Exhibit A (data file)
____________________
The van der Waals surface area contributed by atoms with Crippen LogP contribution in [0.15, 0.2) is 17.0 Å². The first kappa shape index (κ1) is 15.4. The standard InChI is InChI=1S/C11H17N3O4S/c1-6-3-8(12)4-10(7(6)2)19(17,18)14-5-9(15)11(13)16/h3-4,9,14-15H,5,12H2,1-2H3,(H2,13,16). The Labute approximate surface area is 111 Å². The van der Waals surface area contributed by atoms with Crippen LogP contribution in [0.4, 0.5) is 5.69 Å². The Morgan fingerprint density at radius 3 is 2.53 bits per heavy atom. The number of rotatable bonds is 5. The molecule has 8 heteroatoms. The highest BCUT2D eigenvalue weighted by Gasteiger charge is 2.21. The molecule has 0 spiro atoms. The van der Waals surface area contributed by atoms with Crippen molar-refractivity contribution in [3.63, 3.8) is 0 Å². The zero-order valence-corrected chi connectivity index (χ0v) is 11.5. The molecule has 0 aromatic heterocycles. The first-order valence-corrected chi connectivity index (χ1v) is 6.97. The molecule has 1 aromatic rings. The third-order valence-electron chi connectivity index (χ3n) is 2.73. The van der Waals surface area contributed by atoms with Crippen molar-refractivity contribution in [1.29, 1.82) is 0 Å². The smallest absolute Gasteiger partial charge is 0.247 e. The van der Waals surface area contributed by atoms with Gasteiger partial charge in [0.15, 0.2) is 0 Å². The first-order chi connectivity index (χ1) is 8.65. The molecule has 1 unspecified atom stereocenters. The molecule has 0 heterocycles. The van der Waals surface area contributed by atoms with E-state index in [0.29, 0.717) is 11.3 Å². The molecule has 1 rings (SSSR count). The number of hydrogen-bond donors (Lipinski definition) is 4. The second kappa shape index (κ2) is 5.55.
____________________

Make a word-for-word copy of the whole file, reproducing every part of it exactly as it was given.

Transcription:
The van der Waals surface area contributed by atoms with Crippen LogP contribution in [0.15, 0.2) is 17.0 Å². The first kappa shape index (κ1) is 15.4. The standard InChI is InChI=1S/C11H17N3O4S/c1-6-3-8(12)4-10(7(6)2)19(17,18)14-5-9(15)11(13)16/h3-4,9,14-15H,5,12H2,1-2H3,(H2,13,16). The Labute approximate surface area is 111 Å². The van der Waals surface area contributed by atoms with Crippen LogP contribution in [0.4, 0.5) is 5.69 Å². The Morgan fingerprint density at radius 3 is 2.53 bits per heavy atom. The number of rotatable bonds is 5. The molecule has 8 heteroatoms. The highest BCUT2D eigenvalue weighted by Gasteiger charge is 2.21. The molecule has 0 spiro atoms. The van der Waals surface area contributed by atoms with Crippen molar-refractivity contribution in [3.63, 3.8) is 0 Å². The zero-order valence-corrected chi connectivity index (χ0v) is 11.5. The molecule has 0 aromatic heterocycles. The first-order valence-corrected chi connectivity index (χ1v) is 6.97. The molecule has 1 aromatic rings. The third-order valence-electron chi connectivity index (χ3n) is 2.73. The van der Waals surface area contributed by atoms with Crippen molar-refractivity contribution in [1.29, 1.82) is 0 Å². The smallest absolute Gasteiger partial charge is 0.247 e. The van der Waals surface area contributed by atoms with Gasteiger partial charge in [0.15, 0.2) is 0 Å². The first-order chi connectivity index (χ1) is 8.65. The molecule has 1 unspecified atom stereocenters. The molecule has 0 heterocycles. The van der Waals surface area contributed by atoms with E-state index in [0.29, 0.717) is 11.3 Å². The molecule has 1 rings (SSSR count). The number of hydrogen-bond donors (Lipinski definition) is 4. The second kappa shape index (κ2) is 5.55.